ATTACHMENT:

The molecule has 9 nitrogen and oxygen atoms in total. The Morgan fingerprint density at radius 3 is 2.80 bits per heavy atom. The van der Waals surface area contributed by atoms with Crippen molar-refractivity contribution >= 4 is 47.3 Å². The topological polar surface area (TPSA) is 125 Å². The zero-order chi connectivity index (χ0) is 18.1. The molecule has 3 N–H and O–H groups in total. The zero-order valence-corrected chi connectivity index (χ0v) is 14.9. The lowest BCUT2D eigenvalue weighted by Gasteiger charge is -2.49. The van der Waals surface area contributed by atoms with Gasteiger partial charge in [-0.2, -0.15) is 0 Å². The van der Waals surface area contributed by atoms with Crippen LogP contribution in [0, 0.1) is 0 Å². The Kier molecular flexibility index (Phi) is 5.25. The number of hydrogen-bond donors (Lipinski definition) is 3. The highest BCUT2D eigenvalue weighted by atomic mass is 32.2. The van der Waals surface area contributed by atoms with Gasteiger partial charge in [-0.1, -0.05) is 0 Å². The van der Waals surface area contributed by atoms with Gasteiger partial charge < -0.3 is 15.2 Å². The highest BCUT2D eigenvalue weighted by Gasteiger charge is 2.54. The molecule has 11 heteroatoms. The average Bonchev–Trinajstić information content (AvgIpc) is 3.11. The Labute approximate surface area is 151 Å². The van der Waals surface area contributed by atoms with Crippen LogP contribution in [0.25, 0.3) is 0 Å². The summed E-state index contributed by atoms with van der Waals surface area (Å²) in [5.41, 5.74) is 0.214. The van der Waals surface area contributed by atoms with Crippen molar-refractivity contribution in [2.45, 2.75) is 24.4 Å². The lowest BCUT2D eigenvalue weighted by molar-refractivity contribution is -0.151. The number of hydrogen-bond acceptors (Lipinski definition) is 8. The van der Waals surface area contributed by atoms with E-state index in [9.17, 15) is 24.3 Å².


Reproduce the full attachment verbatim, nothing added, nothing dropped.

The molecule has 9 nitrogen and oxygen atoms in total. The Morgan fingerprint density at radius 3 is 2.80 bits per heavy atom. The van der Waals surface area contributed by atoms with Crippen molar-refractivity contribution >= 4 is 47.3 Å². The topological polar surface area (TPSA) is 125 Å². The zero-order chi connectivity index (χ0) is 18.1. The molecule has 3 N–H and O–H groups in total. The zero-order valence-corrected chi connectivity index (χ0v) is 14.9. The lowest BCUT2D eigenvalue weighted by Gasteiger charge is -2.49. The van der Waals surface area contributed by atoms with Gasteiger partial charge in [-0.2, -0.15) is 0 Å². The van der Waals surface area contributed by atoms with Crippen LogP contribution in [0, 0.1) is 0 Å². The Kier molecular flexibility index (Phi) is 5.25. The number of hydrogen-bond donors (Lipinski definition) is 3. The highest BCUT2D eigenvalue weighted by atomic mass is 32.2. The van der Waals surface area contributed by atoms with Gasteiger partial charge in [-0.1, -0.05) is 0 Å². The van der Waals surface area contributed by atoms with Gasteiger partial charge < -0.3 is 15.2 Å². The highest BCUT2D eigenvalue weighted by Gasteiger charge is 2.54. The molecule has 11 heteroatoms. The average Bonchev–Trinajstić information content (AvgIpc) is 3.11. The Labute approximate surface area is 151 Å². The van der Waals surface area contributed by atoms with Crippen LogP contribution in [0.25, 0.3) is 0 Å². The summed E-state index contributed by atoms with van der Waals surface area (Å²) in [5.41, 5.74) is 0.214. The van der Waals surface area contributed by atoms with Crippen molar-refractivity contribution in [2.45, 2.75) is 24.4 Å². The lowest BCUT2D eigenvalue weighted by molar-refractivity contribution is -0.151. The number of hydrogen-bond acceptors (Lipinski definition) is 8. The van der Waals surface area contributed by atoms with E-state index in [9.17, 15) is 24.3 Å².